It feels to me like a really human idea of what a celebrity is. Not this untouchable, impenetrable figure but someone with the same flaws as anyone else and the face they put on.
Oh yeah, that’s fully what interests me. I talk about Kanye [West] because he’s such a good example of someone who has the most confidence but does not have his sh*t together. He has mental breakdowns consistently and it’s so interesting. It’s both interesting in the way he is, but also in the way we react to people like that. Like, we let it happen. Not only do we let it happen, I think we really sadistically like it. We want to see people explode into superstardom and then watch them fall from grace.
And then I think we develop this coarseness where we’re like, "Well you’re a celebrity, you're impenetrable. You’ll figure it out, you’ll get your sh*t together." But if you look at the course of history, it doesn’t really bode well for a lot of superstars. Look at Elvis, Marilyn Monroe, all these icons. And I think that’s what I wanted to get at: how does this happen?
Do you think you yourself having an audience—not a celebrity audience, but an invested fanbase—contributed to you thinking about superstars in this way? Because you had a little bit of a taste of it yourself?
I don’t think that it had anything to do with the success of LONER, because we had some modest success with it but it doesn’t reach that kind of level that really hits the nerve of this storyline. But I can say that I was curious about whether I could do it or not, whether I could make something on my own. Because I’ve worked with co-producers and I’ve always ended projects being like, “Why didn’t I do that myself?" And it’s not a knock on the people I’ve worked with at all, it’s more of an "I think I can do this" mentality. And this was the first time where I was like, "Why don’t I just do it myself?"
I was really fascinated with this idea that my dad always told me about. Both of my parents are artists and my dad would teach this class where he’d give his students five objects. It’d be like some duct tape, some toothpicks, some string and they’d have to make a sculpture. And I love that idea where you have just a pallette and you have you make something. It kind of unlocks a lot of creativity for me when I have a set of rules. So that was the approach, to see if I can make something sound big and interesting.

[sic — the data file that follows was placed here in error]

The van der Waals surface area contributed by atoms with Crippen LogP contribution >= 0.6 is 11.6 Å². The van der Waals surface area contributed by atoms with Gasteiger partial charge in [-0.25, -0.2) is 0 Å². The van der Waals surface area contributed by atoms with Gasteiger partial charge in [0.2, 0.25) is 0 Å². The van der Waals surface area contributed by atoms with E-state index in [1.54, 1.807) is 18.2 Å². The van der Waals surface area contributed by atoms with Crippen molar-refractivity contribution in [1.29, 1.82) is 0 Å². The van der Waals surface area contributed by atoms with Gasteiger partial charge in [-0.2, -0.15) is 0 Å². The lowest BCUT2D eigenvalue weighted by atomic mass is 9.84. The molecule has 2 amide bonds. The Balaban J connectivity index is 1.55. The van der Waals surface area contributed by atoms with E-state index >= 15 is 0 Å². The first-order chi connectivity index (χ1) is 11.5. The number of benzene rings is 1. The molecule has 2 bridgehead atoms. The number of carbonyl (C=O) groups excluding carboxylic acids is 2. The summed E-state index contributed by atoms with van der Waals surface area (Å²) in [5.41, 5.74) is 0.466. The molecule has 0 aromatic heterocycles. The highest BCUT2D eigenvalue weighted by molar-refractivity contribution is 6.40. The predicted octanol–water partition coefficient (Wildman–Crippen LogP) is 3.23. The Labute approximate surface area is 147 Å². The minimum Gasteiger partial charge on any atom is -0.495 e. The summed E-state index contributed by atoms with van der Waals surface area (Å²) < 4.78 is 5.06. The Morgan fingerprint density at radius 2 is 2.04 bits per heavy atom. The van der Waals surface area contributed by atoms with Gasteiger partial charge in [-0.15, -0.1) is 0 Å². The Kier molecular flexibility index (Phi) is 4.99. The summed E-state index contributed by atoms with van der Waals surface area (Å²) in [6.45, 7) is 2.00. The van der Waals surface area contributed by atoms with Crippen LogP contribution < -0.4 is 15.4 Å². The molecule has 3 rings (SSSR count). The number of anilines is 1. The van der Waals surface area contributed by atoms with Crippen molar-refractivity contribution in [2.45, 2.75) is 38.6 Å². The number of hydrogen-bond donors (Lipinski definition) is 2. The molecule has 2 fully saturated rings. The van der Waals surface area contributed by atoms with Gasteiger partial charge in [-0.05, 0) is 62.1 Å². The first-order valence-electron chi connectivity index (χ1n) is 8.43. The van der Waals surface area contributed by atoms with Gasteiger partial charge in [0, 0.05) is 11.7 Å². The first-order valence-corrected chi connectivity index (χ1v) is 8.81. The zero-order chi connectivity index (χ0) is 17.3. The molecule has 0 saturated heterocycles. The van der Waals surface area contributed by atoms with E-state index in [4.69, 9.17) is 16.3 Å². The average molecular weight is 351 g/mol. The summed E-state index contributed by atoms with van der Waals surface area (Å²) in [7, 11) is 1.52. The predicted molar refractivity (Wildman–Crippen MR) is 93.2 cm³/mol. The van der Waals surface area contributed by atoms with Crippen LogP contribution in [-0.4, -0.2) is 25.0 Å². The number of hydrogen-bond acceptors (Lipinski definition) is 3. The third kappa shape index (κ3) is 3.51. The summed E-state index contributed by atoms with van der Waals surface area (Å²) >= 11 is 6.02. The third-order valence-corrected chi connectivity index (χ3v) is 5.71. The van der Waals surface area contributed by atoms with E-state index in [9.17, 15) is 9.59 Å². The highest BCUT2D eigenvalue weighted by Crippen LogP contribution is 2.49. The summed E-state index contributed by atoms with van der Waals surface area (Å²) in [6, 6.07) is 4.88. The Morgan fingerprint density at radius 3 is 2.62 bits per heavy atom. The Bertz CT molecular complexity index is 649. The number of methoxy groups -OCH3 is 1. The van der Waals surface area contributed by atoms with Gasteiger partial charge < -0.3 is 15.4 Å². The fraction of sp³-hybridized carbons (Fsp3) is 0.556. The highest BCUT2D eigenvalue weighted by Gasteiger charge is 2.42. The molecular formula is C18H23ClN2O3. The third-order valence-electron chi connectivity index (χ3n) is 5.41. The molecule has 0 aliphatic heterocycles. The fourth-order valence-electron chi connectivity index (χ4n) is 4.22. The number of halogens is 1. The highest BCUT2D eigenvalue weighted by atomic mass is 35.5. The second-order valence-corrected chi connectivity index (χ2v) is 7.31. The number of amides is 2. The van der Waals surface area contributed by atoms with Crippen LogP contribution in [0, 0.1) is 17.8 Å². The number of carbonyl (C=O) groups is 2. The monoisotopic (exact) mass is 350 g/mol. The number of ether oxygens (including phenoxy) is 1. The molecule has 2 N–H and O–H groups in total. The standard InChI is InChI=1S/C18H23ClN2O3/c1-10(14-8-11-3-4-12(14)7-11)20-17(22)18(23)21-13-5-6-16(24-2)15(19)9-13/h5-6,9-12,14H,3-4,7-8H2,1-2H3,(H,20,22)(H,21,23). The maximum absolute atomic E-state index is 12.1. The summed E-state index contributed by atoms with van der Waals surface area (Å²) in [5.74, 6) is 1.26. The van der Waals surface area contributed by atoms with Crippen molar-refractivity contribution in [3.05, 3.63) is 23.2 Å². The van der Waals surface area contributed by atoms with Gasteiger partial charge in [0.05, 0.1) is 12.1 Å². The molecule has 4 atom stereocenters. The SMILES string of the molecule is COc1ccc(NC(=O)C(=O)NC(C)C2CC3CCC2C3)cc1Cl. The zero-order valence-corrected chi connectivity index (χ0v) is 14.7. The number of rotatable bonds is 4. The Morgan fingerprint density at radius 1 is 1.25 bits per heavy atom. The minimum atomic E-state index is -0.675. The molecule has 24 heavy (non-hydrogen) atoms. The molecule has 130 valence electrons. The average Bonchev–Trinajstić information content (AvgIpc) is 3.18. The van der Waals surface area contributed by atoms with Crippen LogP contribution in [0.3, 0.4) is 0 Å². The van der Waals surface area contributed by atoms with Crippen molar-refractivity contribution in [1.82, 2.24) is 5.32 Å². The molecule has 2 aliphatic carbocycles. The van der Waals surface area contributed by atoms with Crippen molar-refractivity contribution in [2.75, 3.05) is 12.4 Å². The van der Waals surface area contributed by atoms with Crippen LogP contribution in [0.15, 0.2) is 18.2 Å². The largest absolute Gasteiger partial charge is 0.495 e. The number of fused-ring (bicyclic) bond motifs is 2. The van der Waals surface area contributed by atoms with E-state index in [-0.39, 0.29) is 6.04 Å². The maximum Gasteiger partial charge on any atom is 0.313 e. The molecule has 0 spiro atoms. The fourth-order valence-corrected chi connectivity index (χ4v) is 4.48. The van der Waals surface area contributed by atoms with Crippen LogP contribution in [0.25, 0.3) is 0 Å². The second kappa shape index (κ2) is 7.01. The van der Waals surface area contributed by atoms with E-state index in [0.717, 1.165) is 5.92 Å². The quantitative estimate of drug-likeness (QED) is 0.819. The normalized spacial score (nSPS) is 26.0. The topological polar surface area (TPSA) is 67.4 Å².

Would you say that that’s an analog to the idea of someone going to Hollywood and using Hollywood as their palette and it’s up to them to make something of themselves there?
Oh totally, I think all of this is happening in real-time. How the album is doing and the way that I see myself, I think I’ll just always feel like an underdog. I think even if I was sitting in some penthouse I’d be like, "There’s been a mistake here, mercury is in retrograde I’m not supposed to be here. I don’t belong." I don’t think the character is me but I can relate to the character so much because I put so much of myself into it.
It’s funny to me because the character is all about false bravado and trying to keep their sh*t together, thinking that they’ve got it all together. That is happening in real-time for me. It’s so funny, good things will happen and I’ll enjoy it and then the next moment I’ll just be reflecting on all the things I wished I had done differently. And it sucks the joy out of everything and it’s something that I’m desperately trying to work on.
I like how the third song is just this over-the-top infatuation song where the character is just begging to have their feelings affirmed. And then the next track is this minute-long interlude with one line: "Feelings Are A Thing of the Past." I feel like that’s the equivalent of a hard transition in a film, where you don’t actually see what happens but it’s implied by what you see in the next scene. Was that kind of what you were going for there?
Exactly. I wanted to get across that this person is really trying to button up their feelings and just not feel vulnerable. I kind of imagined the first half of the album being the more upbeat side where this person thinks that they’re the best, they kind of have this glossy veneer. And then I wanted to put one little piece in there that reassures people that—I wanted to peel back the veneer a bit so that you can see that this person really isn’t what they’re trying to be. The glossy sheen is peeling.
But I think everybody has been in a place at some point or another where you just don’t want to feel anything. You want to go out and have a one-night stand and not have feelings and no fall in love with someone and just be cool. Or go into a room of execs and just be cool or meet your superhero and not ask for an autograph. I think there’s so many instances you can think of where you just wish you could turn off your emotions, your excitement.